• The flights/luxury purchases: Although Shulkin flew commercial to Europe for meetings with Danish and British officials about veterans' health issues in July, he did use government funds to fly his wife out, stating that she was traveling on "approved invitational orders," per the Washington Post. The government also provided a stipend for her meals. They also attended a Wimbledon championship tennis match, toured Westminster Abbey, and took a cruise on the Thames.
  • The VA's defense: All of Shulkin's activities on the trip, including Wimbledon visit, "were reviewed and approved by ethics counsel," VA press secretary Curt Cashour said in a statement.
  • Where things stand: In response to questions from The Post, the VA announced Friday that they'll start posting details of the Shulkin's travel online, and disclose any use of government or private aircraft. This information was never previously public.

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Workout economy hangs fate on celeb trainers

Illustration: Annelise Capossela/Axios

At-home workout companies are turning fitness instructors into stars.

What's new: Tonal, which makes a wall-mounted, strength training device, said its machines will start streaming live classes in October. 

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An inside look at Intuit's Mailchimp acquisition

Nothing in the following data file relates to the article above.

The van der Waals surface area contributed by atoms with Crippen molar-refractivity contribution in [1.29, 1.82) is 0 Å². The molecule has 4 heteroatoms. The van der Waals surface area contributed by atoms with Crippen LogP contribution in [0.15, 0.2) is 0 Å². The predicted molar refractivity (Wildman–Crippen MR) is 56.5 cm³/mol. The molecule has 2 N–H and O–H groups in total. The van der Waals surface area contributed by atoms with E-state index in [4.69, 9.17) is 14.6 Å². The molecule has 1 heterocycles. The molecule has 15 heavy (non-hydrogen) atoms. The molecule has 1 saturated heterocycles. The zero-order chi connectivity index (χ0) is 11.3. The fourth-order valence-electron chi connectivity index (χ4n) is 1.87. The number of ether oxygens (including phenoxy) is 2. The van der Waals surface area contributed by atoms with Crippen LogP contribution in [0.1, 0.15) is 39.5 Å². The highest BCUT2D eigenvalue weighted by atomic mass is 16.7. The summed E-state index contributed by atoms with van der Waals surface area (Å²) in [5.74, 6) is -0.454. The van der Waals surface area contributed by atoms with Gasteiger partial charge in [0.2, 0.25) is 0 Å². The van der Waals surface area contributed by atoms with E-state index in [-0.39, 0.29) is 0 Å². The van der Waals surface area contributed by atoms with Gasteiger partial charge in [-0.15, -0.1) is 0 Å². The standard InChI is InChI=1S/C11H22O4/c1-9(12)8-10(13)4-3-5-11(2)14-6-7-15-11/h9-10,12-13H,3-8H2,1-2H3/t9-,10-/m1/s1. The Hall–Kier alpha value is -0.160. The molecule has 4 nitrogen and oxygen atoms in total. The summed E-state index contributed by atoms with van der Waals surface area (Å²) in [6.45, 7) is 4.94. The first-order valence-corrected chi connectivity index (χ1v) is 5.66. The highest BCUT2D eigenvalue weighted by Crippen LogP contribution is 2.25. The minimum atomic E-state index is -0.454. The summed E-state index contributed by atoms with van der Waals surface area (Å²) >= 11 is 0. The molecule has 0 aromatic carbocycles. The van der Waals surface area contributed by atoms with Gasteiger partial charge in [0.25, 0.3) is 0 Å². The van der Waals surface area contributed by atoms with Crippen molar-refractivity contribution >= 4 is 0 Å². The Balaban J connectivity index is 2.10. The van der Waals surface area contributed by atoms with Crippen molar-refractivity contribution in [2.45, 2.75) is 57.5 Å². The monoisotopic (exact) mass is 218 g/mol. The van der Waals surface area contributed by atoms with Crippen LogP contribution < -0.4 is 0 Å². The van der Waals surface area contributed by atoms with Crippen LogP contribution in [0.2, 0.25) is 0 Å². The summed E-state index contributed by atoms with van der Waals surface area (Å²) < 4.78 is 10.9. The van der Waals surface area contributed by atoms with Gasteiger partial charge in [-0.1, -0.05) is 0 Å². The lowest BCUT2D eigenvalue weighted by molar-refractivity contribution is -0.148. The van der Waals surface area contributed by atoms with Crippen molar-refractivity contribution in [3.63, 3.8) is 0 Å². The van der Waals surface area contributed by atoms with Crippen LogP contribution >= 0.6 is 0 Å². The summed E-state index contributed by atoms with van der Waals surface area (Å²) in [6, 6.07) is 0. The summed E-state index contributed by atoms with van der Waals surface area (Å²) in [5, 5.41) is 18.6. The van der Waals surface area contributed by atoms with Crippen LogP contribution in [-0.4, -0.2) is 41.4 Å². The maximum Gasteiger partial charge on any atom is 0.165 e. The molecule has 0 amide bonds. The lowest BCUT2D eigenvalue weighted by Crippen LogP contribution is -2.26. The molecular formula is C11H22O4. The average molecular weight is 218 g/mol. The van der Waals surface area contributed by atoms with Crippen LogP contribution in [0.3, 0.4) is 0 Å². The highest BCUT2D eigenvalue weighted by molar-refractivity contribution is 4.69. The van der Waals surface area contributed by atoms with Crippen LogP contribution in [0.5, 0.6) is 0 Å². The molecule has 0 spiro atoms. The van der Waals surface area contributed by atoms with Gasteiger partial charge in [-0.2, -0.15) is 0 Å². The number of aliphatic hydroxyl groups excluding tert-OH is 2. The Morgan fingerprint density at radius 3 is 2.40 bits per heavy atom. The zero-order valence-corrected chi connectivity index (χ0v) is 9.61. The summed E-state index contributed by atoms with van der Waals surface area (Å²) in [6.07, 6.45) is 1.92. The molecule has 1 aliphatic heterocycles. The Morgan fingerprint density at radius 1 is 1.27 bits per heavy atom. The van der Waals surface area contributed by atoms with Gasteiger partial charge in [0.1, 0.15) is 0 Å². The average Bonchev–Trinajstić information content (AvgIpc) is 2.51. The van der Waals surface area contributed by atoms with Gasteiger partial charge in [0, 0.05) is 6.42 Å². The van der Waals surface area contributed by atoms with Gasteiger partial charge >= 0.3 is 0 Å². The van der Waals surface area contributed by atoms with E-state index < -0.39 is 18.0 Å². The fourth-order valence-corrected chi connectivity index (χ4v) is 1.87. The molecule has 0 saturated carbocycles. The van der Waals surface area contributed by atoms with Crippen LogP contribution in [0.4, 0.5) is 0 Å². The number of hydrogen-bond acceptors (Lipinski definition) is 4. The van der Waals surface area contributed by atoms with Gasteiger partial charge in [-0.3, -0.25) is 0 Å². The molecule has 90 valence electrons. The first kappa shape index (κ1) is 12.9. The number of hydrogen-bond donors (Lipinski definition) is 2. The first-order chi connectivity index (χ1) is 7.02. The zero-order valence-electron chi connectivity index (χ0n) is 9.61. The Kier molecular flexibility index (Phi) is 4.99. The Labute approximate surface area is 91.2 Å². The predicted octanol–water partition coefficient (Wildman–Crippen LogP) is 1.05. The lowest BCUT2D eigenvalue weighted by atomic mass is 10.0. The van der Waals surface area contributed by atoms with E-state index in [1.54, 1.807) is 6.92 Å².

Illustration: Aïda Amer/Axios

When Mailchimp recently agreed to be acquired by Intuit for $12 billion, we noted how it was the richest sale ever of a private bootstrapped company. Now we know more about why the Atlanta-based email marketing company never took outside funding.

The big picture: Mailchimp founder and CEO Ben Chestnut tells Axios that it was all about timing.

"Noticias Telemundo" names Julio Vaqueiro as new anchor

Julio Vaqueiro. Photo: Noticias Telemundo

Emmy award-winning journalist Julio Vaqueiro will become the new anchor of "Noticias Telemundo," the network's daily Spanish-language evening newscast, Noticias Telemundo announced Thursday.

The big picture: Vaqueiro replaces José Díaz-Balart, who is returning to MSNBC later this month to host a new show as NBC seeks to add more diverse voices to its English-language news programs.